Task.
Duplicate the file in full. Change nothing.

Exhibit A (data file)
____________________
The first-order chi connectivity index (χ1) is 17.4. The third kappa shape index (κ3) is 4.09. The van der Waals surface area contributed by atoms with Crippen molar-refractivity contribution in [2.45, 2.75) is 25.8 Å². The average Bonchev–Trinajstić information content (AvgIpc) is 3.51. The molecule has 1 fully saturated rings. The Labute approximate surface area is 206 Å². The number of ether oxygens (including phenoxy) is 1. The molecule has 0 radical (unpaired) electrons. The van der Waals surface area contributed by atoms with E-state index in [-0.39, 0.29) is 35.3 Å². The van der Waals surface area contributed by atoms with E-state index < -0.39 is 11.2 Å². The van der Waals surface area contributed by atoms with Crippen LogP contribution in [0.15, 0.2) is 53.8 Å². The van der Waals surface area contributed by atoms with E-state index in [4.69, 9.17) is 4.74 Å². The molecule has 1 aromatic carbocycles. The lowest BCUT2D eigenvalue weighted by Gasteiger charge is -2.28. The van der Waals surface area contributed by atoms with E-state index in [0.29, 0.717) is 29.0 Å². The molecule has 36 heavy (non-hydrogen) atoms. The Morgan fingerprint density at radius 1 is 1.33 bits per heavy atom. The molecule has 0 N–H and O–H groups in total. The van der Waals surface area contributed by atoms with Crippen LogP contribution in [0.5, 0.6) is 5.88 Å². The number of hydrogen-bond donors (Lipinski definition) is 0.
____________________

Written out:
The first-order chi connectivity index (χ1) is 17.4. The third kappa shape index (κ3) is 4.09. The van der Waals surface area contributed by atoms with Crippen molar-refractivity contribution in [2.45, 2.75) is 25.8 Å². The average Bonchev–Trinajstić information content (AvgIpc) is 3.51. The molecule has 1 fully saturated rings. The Labute approximate surface area is 206 Å². The number of ether oxygens (including phenoxy) is 1. The molecule has 0 radical (unpaired) electrons. The van der Waals surface area contributed by atoms with E-state index in [-0.39, 0.29) is 35.3 Å². The van der Waals surface area contributed by atoms with E-state index < -0.39 is 11.2 Å². The van der Waals surface area contributed by atoms with Crippen LogP contribution in [0.15, 0.2) is 53.8 Å². The van der Waals surface area contributed by atoms with E-state index in [4.69, 9.17) is 4.74 Å². The molecule has 1 aromatic carbocycles. The lowest BCUT2D eigenvalue weighted by Gasteiger charge is -2.28. The van der Waals surface area contributed by atoms with E-state index in [0.29, 0.717) is 29.0 Å². The molecule has 36 heavy (non-hydrogen) atoms. The Morgan fingerprint density at radius 1 is 1.33 bits per heavy atom. The molecule has 0 N–H and O–H groups in total. The van der Waals surface area contributed by atoms with Crippen LogP contribution in [0.5, 0.6) is 5.88 Å². The number of hydrogen-bond donors (Lipinski definition) is 0.